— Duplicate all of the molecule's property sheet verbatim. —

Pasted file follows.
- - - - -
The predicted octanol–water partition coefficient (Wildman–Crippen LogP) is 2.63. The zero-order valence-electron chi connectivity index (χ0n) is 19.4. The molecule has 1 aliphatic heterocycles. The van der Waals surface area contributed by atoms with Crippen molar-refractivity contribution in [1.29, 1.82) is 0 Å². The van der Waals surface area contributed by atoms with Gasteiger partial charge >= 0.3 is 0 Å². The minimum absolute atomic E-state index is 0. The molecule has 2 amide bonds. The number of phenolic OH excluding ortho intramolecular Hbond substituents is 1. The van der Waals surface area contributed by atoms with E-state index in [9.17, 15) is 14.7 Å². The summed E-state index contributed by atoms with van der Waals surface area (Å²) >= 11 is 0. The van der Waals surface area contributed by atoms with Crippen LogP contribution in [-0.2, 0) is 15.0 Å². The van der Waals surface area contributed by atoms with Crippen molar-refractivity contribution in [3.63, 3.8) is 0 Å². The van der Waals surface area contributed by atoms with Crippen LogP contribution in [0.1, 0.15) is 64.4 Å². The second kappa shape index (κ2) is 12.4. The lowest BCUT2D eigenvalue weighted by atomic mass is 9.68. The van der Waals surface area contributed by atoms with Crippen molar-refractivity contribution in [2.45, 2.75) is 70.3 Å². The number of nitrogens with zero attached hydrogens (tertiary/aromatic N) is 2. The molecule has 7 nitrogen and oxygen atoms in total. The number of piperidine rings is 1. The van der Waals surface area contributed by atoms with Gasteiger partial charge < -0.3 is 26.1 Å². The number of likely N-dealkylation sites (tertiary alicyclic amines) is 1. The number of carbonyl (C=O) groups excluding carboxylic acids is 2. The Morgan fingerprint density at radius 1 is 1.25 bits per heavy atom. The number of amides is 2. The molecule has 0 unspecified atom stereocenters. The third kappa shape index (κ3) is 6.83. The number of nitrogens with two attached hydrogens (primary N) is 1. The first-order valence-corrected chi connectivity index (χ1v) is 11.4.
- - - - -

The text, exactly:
The predicted octanol–water partition coefficient (Wildman–Crippen LogP) is 2.63. The zero-order valence-electron chi connectivity index (χ0n) is 19.4. The molecule has 1 aliphatic heterocycles. The van der Waals surface area contributed by atoms with Crippen molar-refractivity contribution in [1.29, 1.82) is 0 Å². The van der Waals surface area contributed by atoms with Gasteiger partial charge >= 0.3 is 0 Å². The minimum absolute atomic E-state index is 0. The molecule has 2 amide bonds. The number of phenolic OH excluding ortho intramolecular Hbond substituents is 1. The van der Waals surface area contributed by atoms with E-state index in [9.17, 15) is 14.7 Å². The summed E-state index contributed by atoms with van der Waals surface area (Å²) >= 11 is 0. The van der Waals surface area contributed by atoms with Crippen LogP contribution in [-0.2, 0) is 15.0 Å². The van der Waals surface area contributed by atoms with Crippen molar-refractivity contribution in [3.63, 3.8) is 0 Å². The van der Waals surface area contributed by atoms with Crippen LogP contribution in [0.1, 0.15) is 64.4 Å². The second kappa shape index (κ2) is 12.4. The lowest BCUT2D eigenvalue weighted by atomic mass is 9.68. The van der Waals surface area contributed by atoms with Crippen molar-refractivity contribution in [2.45, 2.75) is 70.3 Å². The number of nitrogens with zero attached hydrogens (tertiary/aromatic N) is 2. The molecule has 7 nitrogen and oxygen atoms in total. The number of piperidine rings is 1. The van der Waals surface area contributed by atoms with Gasteiger partial charge < -0.3 is 26.1 Å². The number of likely N-dealkylation sites (tertiary alicyclic amines) is 1. The number of carbonyl (C=O) groups excluding carboxylic acids is 2. The Morgan fingerprint density at radius 1 is 1.25 bits per heavy atom. The number of amides is 2. The molecule has 0 unspecified atom stereocenters. The third kappa shape index (κ3) is 6.83. The number of nitrogens with two attached hydrogens (primary N) is 1. The first-order valence-corrected chi connectivity index (χ1v) is 11.4.